Discovering what are boutique wines opens up a whole new wine tasting experience
Boutique wines — at the most basic level — are a term used to refer to a small winery and vineyard establishment that provides the public with specialized products and services. We’ve all been in shops like this; they’re quaint, small, with a nice staff to answer your every need on both food and drink.
Compared with the winery behemoths, we can tend to gravitate toward a smaller, more unique and heartfelt setting. Yet, what is the exact definition?
How many cases per year does it take to fall into the smaller category? Don’t larger wineries provide the public with specialized products and services?
Does the word “boutique” mean that the quality will be superior to that of their lower priced brethren? Does it need to be expensive to qualify as specialized?
Today, these bottles of boutique wines have become the go-to drinks, literally the must-haves in the wine world. They’ve achieved somewhat of a cult status. The word itself, though, has become relatively overused and slightly misunderstood in our cultural vernacular.
Below, we’ll take an in-depth look at expert opinions and try to figure out what truly makes a winery special. Is it the name attached to the product or is the product itself and everything — blood, sweat, and tears — that goes into making it truly great?
What Are These Wineries You Speak Of?
As stated previously, these shops can be defined as small businesses which offer specialized products and services for consumers. For our purposes, this is slightly vague, though. According to Robert Giorgione — an award-winning sommelier and wine specialist — it can be defined as a small shop or a specialty department within a larger store.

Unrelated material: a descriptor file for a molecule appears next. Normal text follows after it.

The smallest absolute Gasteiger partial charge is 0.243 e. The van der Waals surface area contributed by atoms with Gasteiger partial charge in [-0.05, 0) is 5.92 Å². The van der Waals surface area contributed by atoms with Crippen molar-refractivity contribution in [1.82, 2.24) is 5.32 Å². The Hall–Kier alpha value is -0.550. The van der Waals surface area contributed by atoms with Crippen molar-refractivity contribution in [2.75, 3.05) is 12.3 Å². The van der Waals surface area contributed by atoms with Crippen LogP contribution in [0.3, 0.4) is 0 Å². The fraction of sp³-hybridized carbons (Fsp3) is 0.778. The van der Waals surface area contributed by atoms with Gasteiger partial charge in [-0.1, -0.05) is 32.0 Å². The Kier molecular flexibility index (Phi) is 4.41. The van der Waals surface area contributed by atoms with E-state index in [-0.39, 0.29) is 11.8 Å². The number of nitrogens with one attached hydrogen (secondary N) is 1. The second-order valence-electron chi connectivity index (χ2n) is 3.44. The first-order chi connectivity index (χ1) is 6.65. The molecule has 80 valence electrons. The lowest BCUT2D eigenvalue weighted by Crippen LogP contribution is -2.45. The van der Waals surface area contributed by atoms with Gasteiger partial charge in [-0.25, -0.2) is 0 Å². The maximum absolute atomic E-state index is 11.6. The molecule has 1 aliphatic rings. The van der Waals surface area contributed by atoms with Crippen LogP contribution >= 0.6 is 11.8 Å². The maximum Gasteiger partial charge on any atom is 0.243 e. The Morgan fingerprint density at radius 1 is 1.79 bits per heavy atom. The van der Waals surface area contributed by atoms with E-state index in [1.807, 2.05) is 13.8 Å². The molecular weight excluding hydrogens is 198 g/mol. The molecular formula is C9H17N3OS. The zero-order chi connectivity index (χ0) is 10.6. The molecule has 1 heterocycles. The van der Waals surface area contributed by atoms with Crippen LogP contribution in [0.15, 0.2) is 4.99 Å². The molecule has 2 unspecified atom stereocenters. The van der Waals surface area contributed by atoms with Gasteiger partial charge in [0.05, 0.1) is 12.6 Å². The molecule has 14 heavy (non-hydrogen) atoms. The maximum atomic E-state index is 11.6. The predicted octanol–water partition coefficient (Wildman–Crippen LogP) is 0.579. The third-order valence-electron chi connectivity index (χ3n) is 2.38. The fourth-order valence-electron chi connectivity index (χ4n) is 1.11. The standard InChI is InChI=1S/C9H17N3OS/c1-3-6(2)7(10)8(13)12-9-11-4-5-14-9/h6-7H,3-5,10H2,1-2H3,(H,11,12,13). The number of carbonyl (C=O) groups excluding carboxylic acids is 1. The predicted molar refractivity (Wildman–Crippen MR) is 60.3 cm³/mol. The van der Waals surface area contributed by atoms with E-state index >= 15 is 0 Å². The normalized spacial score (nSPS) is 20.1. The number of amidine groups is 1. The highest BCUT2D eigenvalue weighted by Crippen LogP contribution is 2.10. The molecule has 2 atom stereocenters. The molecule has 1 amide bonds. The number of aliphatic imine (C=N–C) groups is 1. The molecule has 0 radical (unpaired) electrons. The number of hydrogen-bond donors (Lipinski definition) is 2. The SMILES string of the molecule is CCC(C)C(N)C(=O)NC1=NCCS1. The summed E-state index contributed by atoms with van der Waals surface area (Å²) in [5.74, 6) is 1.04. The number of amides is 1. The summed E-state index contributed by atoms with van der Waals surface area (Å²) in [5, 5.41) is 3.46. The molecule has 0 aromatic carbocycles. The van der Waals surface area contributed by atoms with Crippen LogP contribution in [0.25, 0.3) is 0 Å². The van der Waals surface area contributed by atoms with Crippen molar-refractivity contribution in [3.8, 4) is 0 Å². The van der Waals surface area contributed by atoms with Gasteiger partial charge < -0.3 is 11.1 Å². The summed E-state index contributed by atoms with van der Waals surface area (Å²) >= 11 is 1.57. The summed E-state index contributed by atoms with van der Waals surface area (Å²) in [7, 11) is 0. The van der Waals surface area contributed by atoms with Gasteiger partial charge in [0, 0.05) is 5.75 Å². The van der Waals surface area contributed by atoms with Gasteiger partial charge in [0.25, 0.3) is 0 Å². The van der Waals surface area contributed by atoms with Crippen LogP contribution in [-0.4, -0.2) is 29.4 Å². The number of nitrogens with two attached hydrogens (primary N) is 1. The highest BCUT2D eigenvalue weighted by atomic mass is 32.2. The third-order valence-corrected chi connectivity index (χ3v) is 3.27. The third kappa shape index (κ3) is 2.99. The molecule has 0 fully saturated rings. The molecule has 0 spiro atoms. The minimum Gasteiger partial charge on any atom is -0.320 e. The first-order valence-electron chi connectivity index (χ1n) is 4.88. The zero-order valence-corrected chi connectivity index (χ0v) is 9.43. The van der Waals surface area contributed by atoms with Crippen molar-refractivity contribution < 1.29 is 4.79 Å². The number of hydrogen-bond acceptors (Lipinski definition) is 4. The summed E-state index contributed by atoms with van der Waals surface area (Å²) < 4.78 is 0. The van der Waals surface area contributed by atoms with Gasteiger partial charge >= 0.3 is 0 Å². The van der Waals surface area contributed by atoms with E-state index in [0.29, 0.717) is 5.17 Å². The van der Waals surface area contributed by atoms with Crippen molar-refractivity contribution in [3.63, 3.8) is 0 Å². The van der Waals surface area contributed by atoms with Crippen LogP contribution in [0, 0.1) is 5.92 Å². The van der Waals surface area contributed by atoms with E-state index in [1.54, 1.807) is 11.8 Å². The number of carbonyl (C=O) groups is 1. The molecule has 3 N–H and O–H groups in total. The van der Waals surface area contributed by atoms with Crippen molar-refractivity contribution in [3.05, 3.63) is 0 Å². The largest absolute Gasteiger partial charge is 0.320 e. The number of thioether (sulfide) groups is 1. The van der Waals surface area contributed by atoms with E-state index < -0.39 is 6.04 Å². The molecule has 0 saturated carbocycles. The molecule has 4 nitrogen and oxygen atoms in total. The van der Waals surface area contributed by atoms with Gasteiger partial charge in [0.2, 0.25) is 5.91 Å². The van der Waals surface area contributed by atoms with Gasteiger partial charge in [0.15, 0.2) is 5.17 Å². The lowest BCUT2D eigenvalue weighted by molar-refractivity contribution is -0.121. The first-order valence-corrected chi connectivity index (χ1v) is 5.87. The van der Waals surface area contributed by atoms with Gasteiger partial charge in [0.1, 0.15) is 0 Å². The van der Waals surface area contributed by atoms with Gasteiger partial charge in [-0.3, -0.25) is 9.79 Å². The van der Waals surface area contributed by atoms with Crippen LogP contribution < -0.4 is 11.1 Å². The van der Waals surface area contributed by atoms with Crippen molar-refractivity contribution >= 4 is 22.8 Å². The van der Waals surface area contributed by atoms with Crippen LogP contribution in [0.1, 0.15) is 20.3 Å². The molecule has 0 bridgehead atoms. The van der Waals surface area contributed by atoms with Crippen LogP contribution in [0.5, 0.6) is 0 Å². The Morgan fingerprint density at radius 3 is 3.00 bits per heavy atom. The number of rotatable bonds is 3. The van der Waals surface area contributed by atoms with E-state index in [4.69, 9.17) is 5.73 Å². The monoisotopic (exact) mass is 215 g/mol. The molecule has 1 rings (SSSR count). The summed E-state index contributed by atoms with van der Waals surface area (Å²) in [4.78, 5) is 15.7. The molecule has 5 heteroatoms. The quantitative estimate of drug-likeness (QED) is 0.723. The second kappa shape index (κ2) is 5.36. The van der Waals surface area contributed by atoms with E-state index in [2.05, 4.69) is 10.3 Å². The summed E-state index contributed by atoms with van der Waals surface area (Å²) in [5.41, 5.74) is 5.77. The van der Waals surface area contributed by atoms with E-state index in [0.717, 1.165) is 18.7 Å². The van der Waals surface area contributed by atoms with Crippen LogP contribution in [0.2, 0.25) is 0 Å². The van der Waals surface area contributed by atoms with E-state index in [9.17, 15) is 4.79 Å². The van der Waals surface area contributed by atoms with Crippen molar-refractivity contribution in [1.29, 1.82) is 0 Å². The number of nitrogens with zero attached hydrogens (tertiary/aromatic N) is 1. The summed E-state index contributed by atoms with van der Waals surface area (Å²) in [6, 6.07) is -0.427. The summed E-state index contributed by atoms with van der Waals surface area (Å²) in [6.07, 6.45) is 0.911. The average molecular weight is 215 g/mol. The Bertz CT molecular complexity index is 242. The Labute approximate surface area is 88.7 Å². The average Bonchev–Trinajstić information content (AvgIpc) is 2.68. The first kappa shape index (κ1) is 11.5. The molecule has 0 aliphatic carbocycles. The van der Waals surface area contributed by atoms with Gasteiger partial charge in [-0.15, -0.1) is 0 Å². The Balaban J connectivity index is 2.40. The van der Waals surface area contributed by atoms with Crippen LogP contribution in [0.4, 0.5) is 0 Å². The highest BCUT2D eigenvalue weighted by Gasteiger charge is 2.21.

Giorgione believes that it’s not necessarily about the sales, but of the output and overall size of the production with the winery. To him, the term can be applied if the winery takes part in creating less than 5,000 cases per year. Thus, wineries like Mondavi, Gallo, BeringerBlass, Lange Twins, Constellation, and others, wouldn’t fall under these smaller shop guidelines.
Yet many of the larger facilities/behemoths in the winery world offer smaller, more specialized varieties. Thus, by definition, these bottles would fall under the guidelines. So, does one have to be a small winery in order to qualify?
What Does It Really Mean?
In order to understand the term fully, it’s important to look even further beneath the surface. For Giorgione, it’s about more than size considerations, price, expectations; it comes down to a certain type of winemaker passion, philosophy, and a hands-on approach to his or her craft.
It’s about a personality to the wine. In the end, for Giorgione, it comes down to three things in order to meet the criteria necessary to be one of these specialized shops:
- The winery produces in limited quantities: less than 5,000 cases per year
- The winery is involved in a particular niche marketplace
- There is passion, individuality, and creativity in the products they make for the public
It isn’t necessarily about the things we would normally think of for boutique wines; it’s really about place, harvest, spirit, individuality, creativity, love, craft, passion, art, and skill. It’s all of these things that come out on that first sip, with the bottle by your side, your significant other stretched out next to you, the day’s problems and toils dissipating so thoroughly.
And maybe, in the end, you don’t need an attachment — a word — to describe these things for you. Maybe you just know — They are innate and they speak for themselves.
New York Cork Report: What Defines a Boutique Winery?
Robert Girogione: Definition of a ’boutique’ winery.
Above photo attributed to uggboy